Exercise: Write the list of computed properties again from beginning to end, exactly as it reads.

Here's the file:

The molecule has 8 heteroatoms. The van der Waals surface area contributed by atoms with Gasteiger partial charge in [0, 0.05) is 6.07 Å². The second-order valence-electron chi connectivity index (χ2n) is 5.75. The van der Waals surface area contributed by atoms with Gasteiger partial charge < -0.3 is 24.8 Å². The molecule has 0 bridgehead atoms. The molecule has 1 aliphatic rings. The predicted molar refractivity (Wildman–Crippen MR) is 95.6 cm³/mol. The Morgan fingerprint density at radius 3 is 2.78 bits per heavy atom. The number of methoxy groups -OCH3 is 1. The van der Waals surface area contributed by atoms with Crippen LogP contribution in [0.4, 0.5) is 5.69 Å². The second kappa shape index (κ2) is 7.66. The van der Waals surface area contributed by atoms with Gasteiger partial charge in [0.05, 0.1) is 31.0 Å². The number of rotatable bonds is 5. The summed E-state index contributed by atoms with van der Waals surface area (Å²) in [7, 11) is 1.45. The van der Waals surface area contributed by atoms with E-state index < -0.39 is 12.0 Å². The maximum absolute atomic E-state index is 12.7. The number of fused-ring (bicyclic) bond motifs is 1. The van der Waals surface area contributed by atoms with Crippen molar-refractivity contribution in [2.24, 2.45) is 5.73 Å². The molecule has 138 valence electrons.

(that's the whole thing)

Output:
The molecule has 8 heteroatoms. The van der Waals surface area contributed by atoms with Gasteiger partial charge in [0, 0.05) is 6.07 Å². The second-order valence-electron chi connectivity index (χ2n) is 5.75. The van der Waals surface area contributed by atoms with Gasteiger partial charge < -0.3 is 24.8 Å². The molecule has 0 bridgehead atoms. The molecule has 1 aliphatic rings. The predicted molar refractivity (Wildman–Crippen MR) is 95.6 cm³/mol. The Morgan fingerprint density at radius 3 is 2.78 bits per heavy atom. The number of methoxy groups -OCH3 is 1. The van der Waals surface area contributed by atoms with Crippen LogP contribution in [0.4, 0.5) is 5.69 Å². The second kappa shape index (κ2) is 7.66. The van der Waals surface area contributed by atoms with Gasteiger partial charge in [0.05, 0.1) is 31.0 Å². The number of rotatable bonds is 5. The summed E-state index contributed by atoms with van der Waals surface area (Å²) in [7, 11) is 1.45. The van der Waals surface area contributed by atoms with E-state index < -0.39 is 12.0 Å². The maximum absolute atomic E-state index is 12.7. The number of fused-ring (bicyclic) bond motifs is 1. The van der Waals surface area contributed by atoms with Crippen molar-refractivity contribution in [2.24, 2.45) is 5.73 Å². The molecule has 138 valence electrons.